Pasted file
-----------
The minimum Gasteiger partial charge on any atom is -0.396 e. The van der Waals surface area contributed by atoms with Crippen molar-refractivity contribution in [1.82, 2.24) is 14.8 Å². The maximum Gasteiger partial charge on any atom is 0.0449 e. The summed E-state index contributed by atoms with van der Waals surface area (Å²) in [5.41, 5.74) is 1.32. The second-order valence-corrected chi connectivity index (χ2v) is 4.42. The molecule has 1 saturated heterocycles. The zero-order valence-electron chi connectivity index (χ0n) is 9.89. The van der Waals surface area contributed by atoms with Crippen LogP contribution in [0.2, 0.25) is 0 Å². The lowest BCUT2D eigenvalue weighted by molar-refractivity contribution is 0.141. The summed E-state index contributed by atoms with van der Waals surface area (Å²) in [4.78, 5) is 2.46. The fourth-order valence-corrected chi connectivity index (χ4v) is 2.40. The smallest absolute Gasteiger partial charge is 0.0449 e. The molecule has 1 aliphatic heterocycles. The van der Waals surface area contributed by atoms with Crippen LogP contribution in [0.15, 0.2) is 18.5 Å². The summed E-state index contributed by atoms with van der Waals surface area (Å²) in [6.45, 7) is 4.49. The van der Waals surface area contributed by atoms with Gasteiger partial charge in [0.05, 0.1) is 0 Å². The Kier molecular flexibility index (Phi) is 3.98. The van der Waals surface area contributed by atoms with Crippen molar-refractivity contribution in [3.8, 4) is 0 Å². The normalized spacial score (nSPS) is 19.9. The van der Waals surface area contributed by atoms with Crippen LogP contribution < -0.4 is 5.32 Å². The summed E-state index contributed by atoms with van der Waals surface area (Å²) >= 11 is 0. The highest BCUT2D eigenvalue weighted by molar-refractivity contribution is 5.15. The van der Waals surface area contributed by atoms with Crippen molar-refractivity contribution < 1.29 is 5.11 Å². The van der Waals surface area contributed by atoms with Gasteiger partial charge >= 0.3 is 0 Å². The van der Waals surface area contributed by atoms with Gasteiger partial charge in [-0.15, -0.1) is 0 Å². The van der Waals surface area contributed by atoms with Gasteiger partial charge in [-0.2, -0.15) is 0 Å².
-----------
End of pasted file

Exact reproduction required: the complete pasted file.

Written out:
The minimum Gasteiger partial charge on any atom is -0.396 e. The van der Waals surface area contributed by atoms with Crippen molar-refractivity contribution in [1.82, 2.24) is 14.8 Å². The maximum Gasteiger partial charge on any atom is 0.0449 e. The summed E-state index contributed by atoms with van der Waals surface area (Å²) in [5.41, 5.74) is 1.32. The second-order valence-corrected chi connectivity index (χ2v) is 4.42. The molecule has 1 saturated heterocycles. The zero-order valence-electron chi connectivity index (χ0n) is 9.89. The van der Waals surface area contributed by atoms with Crippen LogP contribution in [0.2, 0.25) is 0 Å². The lowest BCUT2D eigenvalue weighted by molar-refractivity contribution is 0.141. The summed E-state index contributed by atoms with van der Waals surface area (Å²) in [4.78, 5) is 2.46. The fourth-order valence-corrected chi connectivity index (χ4v) is 2.40. The smallest absolute Gasteiger partial charge is 0.0449 e. The molecule has 1 aliphatic heterocycles. The van der Waals surface area contributed by atoms with Crippen LogP contribution in [0.15, 0.2) is 18.5 Å². The summed E-state index contributed by atoms with van der Waals surface area (Å²) in [6.45, 7) is 4.49. The van der Waals surface area contributed by atoms with Gasteiger partial charge in [0.05, 0.1) is 0 Å². The Kier molecular flexibility index (Phi) is 3.98. The van der Waals surface area contributed by atoms with Crippen molar-refractivity contribution in [3.8, 4) is 0 Å². The normalized spacial score (nSPS) is 19.9. The van der Waals surface area contributed by atoms with Crippen LogP contribution < -0.4 is 5.32 Å². The summed E-state index contributed by atoms with van der Waals surface area (Å²) >= 11 is 0. The highest BCUT2D eigenvalue weighted by molar-refractivity contribution is 5.15. The van der Waals surface area contributed by atoms with Crippen molar-refractivity contribution < 1.29 is 5.11 Å². The van der Waals surface area contributed by atoms with Gasteiger partial charge >= 0.3 is 0 Å². The van der Waals surface area contributed by atoms with Gasteiger partial charge in [-0.15, -0.1) is 0 Å². The van der Waals surface area contributed by atoms with Gasteiger partial charge in [-0.2, -0.15) is 0 Å².